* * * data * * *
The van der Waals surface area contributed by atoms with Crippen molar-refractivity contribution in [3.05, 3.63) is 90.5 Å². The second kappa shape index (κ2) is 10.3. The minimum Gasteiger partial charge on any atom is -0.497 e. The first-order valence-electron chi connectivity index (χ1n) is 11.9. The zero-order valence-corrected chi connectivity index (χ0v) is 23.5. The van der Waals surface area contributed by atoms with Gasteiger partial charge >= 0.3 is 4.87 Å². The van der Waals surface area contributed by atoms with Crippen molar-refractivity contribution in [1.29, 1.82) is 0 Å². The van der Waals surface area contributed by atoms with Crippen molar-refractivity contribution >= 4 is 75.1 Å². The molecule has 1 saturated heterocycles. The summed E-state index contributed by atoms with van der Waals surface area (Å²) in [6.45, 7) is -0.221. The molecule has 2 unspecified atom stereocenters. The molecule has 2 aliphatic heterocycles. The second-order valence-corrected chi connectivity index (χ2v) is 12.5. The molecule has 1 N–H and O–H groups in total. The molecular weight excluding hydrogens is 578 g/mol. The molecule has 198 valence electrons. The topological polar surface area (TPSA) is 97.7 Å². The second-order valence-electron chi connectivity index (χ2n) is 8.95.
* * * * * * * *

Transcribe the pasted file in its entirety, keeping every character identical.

The van der Waals surface area contributed by atoms with Crippen molar-refractivity contribution in [3.05, 3.63) is 90.5 Å². The second kappa shape index (κ2) is 10.3. The minimum Gasteiger partial charge on any atom is -0.497 e. The first-order valence-electron chi connectivity index (χ1n) is 11.9. The zero-order valence-corrected chi connectivity index (χ0v) is 23.5. The van der Waals surface area contributed by atoms with Gasteiger partial charge >= 0.3 is 4.87 Å². The van der Waals surface area contributed by atoms with Crippen molar-refractivity contribution in [1.29, 1.82) is 0 Å². The van der Waals surface area contributed by atoms with Crippen molar-refractivity contribution >= 4 is 75.1 Å². The molecule has 1 saturated heterocycles. The summed E-state index contributed by atoms with van der Waals surface area (Å²) in [6.45, 7) is -0.221. The molecule has 2 unspecified atom stereocenters. The molecule has 2 aliphatic heterocycles. The second-order valence-corrected chi connectivity index (χ2v) is 12.5. The molecule has 1 N–H and O–H groups in total. The molecular weight excluding hydrogens is 578 g/mol. The molecule has 198 valence electrons. The topological polar surface area (TPSA) is 97.7 Å². The second-order valence-electron chi connectivity index (χ2n) is 8.95.